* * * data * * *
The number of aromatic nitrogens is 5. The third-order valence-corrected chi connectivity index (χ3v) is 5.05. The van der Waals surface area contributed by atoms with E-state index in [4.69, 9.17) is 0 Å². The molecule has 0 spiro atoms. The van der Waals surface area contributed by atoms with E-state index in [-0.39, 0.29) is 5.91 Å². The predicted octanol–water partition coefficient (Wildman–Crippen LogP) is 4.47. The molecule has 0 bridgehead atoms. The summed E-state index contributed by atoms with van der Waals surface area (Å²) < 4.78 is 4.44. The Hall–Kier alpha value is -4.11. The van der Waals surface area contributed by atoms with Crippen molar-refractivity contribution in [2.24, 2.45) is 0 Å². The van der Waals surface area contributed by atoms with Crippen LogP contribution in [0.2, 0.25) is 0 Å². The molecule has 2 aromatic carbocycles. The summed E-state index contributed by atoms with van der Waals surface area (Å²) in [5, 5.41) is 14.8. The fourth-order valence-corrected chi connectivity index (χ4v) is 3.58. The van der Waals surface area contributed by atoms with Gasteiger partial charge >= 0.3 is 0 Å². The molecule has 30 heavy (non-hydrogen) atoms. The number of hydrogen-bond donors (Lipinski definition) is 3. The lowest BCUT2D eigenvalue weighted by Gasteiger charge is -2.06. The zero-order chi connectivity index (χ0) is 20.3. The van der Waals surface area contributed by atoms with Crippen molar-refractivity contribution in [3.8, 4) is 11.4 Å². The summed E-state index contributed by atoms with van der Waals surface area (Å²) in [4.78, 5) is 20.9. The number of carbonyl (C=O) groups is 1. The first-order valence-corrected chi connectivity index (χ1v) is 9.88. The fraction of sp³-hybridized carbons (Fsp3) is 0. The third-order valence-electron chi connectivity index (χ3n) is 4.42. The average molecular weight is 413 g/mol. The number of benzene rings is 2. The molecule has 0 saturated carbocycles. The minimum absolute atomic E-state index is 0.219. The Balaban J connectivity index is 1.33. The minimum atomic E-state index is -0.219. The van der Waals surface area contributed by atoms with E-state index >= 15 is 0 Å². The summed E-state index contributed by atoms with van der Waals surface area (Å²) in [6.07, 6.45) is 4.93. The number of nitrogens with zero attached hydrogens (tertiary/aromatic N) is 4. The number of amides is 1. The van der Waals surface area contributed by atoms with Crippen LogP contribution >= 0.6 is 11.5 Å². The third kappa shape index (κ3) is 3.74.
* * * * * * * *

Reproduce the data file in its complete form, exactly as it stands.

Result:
The number of aromatic nitrogens is 5. The third-order valence-corrected chi connectivity index (χ3v) is 5.05. The van der Waals surface area contributed by atoms with E-state index in [4.69, 9.17) is 0 Å². The molecule has 0 spiro atoms. The van der Waals surface area contributed by atoms with E-state index in [-0.39, 0.29) is 5.91 Å². The predicted octanol–water partition coefficient (Wildman–Crippen LogP) is 4.47. The molecule has 0 bridgehead atoms. The summed E-state index contributed by atoms with van der Waals surface area (Å²) < 4.78 is 4.44. The Hall–Kier alpha value is -4.11. The van der Waals surface area contributed by atoms with Crippen molar-refractivity contribution in [2.24, 2.45) is 0 Å². The van der Waals surface area contributed by atoms with Crippen LogP contribution in [0.2, 0.25) is 0 Å². The molecule has 2 aromatic carbocycles. The summed E-state index contributed by atoms with van der Waals surface area (Å²) in [5, 5.41) is 14.8. The fourth-order valence-corrected chi connectivity index (χ4v) is 3.58. The van der Waals surface area contributed by atoms with Gasteiger partial charge >= 0.3 is 0 Å². The molecule has 30 heavy (non-hydrogen) atoms. The number of hydrogen-bond donors (Lipinski definition) is 3. The lowest BCUT2D eigenvalue weighted by Gasteiger charge is -2.06. The zero-order chi connectivity index (χ0) is 20.3. The van der Waals surface area contributed by atoms with Crippen molar-refractivity contribution in [3.8, 4) is 11.4 Å². The summed E-state index contributed by atoms with van der Waals surface area (Å²) in [4.78, 5) is 20.9. The number of carbonyl (C=O) groups is 1. The first-order valence-corrected chi connectivity index (χ1v) is 9.88. The fraction of sp³-hybridized carbons (Fsp3) is 0. The third-order valence-electron chi connectivity index (χ3n) is 4.42. The average molecular weight is 413 g/mol. The number of benzene rings is 2. The molecule has 0 saturated carbocycles. The minimum absolute atomic E-state index is 0.219. The Balaban J connectivity index is 1.33. The minimum atomic E-state index is -0.219. The van der Waals surface area contributed by atoms with E-state index >= 15 is 0 Å². The summed E-state index contributed by atoms with van der Waals surface area (Å²) in [6.07, 6.45) is 4.93. The number of nitrogens with zero attached hydrogens (tertiary/aromatic N) is 4. The number of amides is 1. The van der Waals surface area contributed by atoms with Crippen LogP contribution >= 0.6 is 11.5 Å². The third kappa shape index (κ3) is 3.74.